While national averages are now above 20 years of age for women and 25 years of age for men, these figures are skewed by areas of the country that are much less developed than the Igbo-speaking southeast. Among the population I was studying a population that was, North street MI cheating wives, even by Igbo standards, disproportionately affected by rural-urban migration, proximity to town, and city lifewomen tended to marry in their early to mid-twenties and men in their late twenties and early thirties. The intersection of later age at first marriage and high levels of rural-urban migration, including among young unmarried women, has created a situation where young women are less subject to the regulation and surveillance of their families and communities and where married men can engage in extramarital sexual relations in relative anonymity.
Some of the dynamics which are typically glossed in both academic and popular Nigerian interpretations under the label of the sugar daddy phenomenon accurately characterize features of the relationships between younger unmarried women and older married male lovers.
But even in sugar daddy arrangements, the motivations of both young women and married men are frequently multifaceted. For young unmarried women who partner with older married men, economic motivations are prominent. It would not be wrong to suggest that the fact that women utilize their sexuality for economic purposes is a consequence, in part, of gender inequality. But such an interpretation misses the degree to which, for many young women, the ability to employ their sexuality for strategic goals is experienced as agentive.
In research, I worked extensively with unmarried young people Smithab. Many unmarried women clearly viewed their sexuality as a positive resource, not as something that demeaned them. The challenge that these young women face is that even as they are able to utilize their sexual desirability to meet educational, economic, and social goals, they must ultimately navigate the marriage market, where society in general and men in particular have different expectations for what they want in a woman.
Igbo society expects a wife to be faithful to her husband and devoted to her children. For most men, the idea that a young woman has been something of a free sexual agent, utilizing her body for economic purposes, or even just for her own pleasure, contradicts the ideal-typical image of a good wife. As a consequence, young unmarried women are traversing a complex landscape before marriage, as they seek some sexual partners for purely economic purposes while also keeping an eye out for a love match, or at least a man who could compatibly confer the status of wife and mother.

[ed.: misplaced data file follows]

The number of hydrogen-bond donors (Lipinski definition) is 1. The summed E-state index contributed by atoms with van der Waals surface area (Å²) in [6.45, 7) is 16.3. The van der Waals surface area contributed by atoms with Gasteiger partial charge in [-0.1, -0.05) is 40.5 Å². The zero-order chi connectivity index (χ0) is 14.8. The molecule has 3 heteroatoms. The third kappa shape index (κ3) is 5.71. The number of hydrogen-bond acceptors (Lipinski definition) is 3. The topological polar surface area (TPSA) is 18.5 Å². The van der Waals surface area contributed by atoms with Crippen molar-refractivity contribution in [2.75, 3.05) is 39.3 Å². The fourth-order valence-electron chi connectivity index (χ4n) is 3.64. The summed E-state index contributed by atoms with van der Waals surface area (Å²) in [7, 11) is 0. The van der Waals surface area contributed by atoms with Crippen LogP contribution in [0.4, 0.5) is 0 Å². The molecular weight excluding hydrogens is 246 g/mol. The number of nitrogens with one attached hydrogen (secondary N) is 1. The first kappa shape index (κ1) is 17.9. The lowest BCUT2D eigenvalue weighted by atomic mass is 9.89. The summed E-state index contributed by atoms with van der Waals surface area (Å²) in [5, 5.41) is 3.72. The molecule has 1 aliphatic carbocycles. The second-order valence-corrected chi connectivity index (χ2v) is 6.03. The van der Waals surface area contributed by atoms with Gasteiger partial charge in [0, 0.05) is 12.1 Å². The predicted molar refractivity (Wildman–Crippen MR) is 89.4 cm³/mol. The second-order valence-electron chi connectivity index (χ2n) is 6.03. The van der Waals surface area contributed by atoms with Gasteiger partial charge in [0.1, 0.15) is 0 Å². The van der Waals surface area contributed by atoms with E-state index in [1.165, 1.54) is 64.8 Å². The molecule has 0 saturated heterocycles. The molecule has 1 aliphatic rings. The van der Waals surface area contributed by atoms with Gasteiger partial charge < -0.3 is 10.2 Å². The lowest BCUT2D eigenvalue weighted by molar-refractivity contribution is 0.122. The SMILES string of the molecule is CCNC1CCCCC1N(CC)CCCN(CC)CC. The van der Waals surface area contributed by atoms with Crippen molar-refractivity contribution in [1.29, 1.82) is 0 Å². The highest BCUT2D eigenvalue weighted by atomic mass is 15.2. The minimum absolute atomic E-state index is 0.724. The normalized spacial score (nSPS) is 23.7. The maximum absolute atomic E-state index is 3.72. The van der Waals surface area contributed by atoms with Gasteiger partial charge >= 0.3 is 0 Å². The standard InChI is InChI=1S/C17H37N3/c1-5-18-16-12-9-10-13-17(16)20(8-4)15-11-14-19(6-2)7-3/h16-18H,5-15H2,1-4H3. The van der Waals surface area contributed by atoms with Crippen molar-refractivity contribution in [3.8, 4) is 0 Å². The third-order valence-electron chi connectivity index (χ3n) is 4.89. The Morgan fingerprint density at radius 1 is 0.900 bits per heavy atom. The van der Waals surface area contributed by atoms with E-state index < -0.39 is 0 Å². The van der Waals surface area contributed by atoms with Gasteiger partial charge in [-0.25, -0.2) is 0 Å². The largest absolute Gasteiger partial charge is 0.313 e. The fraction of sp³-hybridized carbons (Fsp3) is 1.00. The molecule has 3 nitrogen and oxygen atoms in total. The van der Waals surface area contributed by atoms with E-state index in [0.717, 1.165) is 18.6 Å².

My Nigeria research was part of a larger comparative ethnographic project in which I also had colleagues working in Mexico, Papua New Guinea, Uganda, and Vietnam Hirsch et al. The study of adolescent and unmarried young adult rural-urban migrants, conducted from —, included survey interviews with more than Igbo-speaking rural-urban migrants in two Nigerian cities, as well as in-depth unstructured interviews with 40 of these migrants.
In addition, with the help of a younger unmarried research assistant, I carried out several months of participant observation in urban venues where young people are employed, where they go to school, where they seek entertainment, and where they tend to meet and socialize with their sexual partners. Much of what I know about the perspectives and behavior of young unmarried women comes from this study, but also from many years of interacting with Nigerians in a range of informal contexts.
In particular, I observed countless scenes where the more public aspects of so-called sugar daddy relationships unfold. Over the past two decades, I have had scores of conversations with unmarried young women who accompany married men to bars, eateries, and social clubs. However, rather than being threatened by my talking to their girlfriends, many men especially if they can count me as a friend seem to like it when I do so. Much of what I learned through surveys and intensive interviewing has been supplemented, reinforced, and sometimes challenged by what I have observed in the contexts of everyday life.